When most communicators think about humor, it’s typically in the context of a TV spot or a clever print ad. Fortunately for those who have a desire to use humor in their work, it can be an effective communication tool across a diverse range of print and interactive media.

No joke! Believe it or not, business people have a sense of humor just like the rest of us. (Well… most of them.) If you think about it, nearly everyone can enjoy a good laugh. (If they don’t, that’s unfortunate.)

So the $1 million question is, how do you transform your expected communications into effective funny business without turning your message into a joke? Let’s find out:

Don’t knock, knock it until you’ve tried it

Humor brings people together. It also inspires — and gets talked about later. How many times have you talked about a funny spot with friends, family and coworkers? For days? Weeks? Do you remember them years after they appear?

Choose your target wisely

Every joke has a target. In marketing, we must always aim carefully before taking a potshot.

Customers, employees, and other stakeholders must feel that they “get it” — and that the joke is on someone or something else. It can NEVER be at their expense. Humor creates a sense of community especially when it’s based on a universal truth.

Timing is everything

Any stand-up comedian will tell you timing is everything. How does timing translate to marketing communications? To interactive applications? It can be how the punctuation paces a sentence, or how a photo, illustration or animation makes the viewer think twice. The littlest throwaway detail can lead to the biggest, most memorable laughs.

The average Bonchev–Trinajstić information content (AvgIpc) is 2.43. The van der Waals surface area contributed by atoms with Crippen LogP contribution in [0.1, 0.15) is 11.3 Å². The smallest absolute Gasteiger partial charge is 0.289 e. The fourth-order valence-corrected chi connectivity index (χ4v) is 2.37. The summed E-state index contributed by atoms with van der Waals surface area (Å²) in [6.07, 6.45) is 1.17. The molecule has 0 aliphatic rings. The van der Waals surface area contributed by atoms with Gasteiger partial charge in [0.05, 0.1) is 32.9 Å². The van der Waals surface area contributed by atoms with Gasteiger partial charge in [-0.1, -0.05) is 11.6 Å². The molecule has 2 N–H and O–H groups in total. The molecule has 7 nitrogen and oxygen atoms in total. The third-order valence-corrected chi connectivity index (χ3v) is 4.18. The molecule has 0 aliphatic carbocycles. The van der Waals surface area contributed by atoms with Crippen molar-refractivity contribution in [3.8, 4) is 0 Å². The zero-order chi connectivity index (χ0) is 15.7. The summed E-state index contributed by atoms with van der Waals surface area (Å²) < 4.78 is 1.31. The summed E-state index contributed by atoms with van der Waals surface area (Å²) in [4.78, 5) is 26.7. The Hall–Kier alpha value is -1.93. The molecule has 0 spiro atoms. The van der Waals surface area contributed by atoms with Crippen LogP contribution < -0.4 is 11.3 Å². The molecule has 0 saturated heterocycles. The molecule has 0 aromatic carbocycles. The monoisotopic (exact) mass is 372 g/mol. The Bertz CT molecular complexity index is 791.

Play to the room

Humor can be smart. More discriminating audiences simply require a more refined approach. Wild and crazy. Subtle and clever. From the stand-up stage to the humor pages of The New Yorker, Steve Martin, for one, has proven that funny can be delivered in many varieties.

The best humor plumbs the experiences of the audience. For your marketing communications to be effective you must “Play to the room.” In other words, speak to your audience about what’s important to them in a way that connects with them.

Brevity is the soul of wit

There is such a thing as too much fun. Humor should serve your message — never overwhelm it. Less is more.

Leave them wanting more

The only thing more important than timing and brevity is knowing when to get off stage. Leaving your audience wanting more is always a better strategy than overstaying your welcome. Tell people only what they need to know to understand your key messages — in the most engaging manner possible. They’ll ask questions if they want to know more. Don’t over explain. Let the humor marinate. If you truly entertain them, they’ll become your biggest fans.

Getting your clients to lighten up and enjoy a good laugh with effective communications that help their bottom line is the best way to make long-term fans.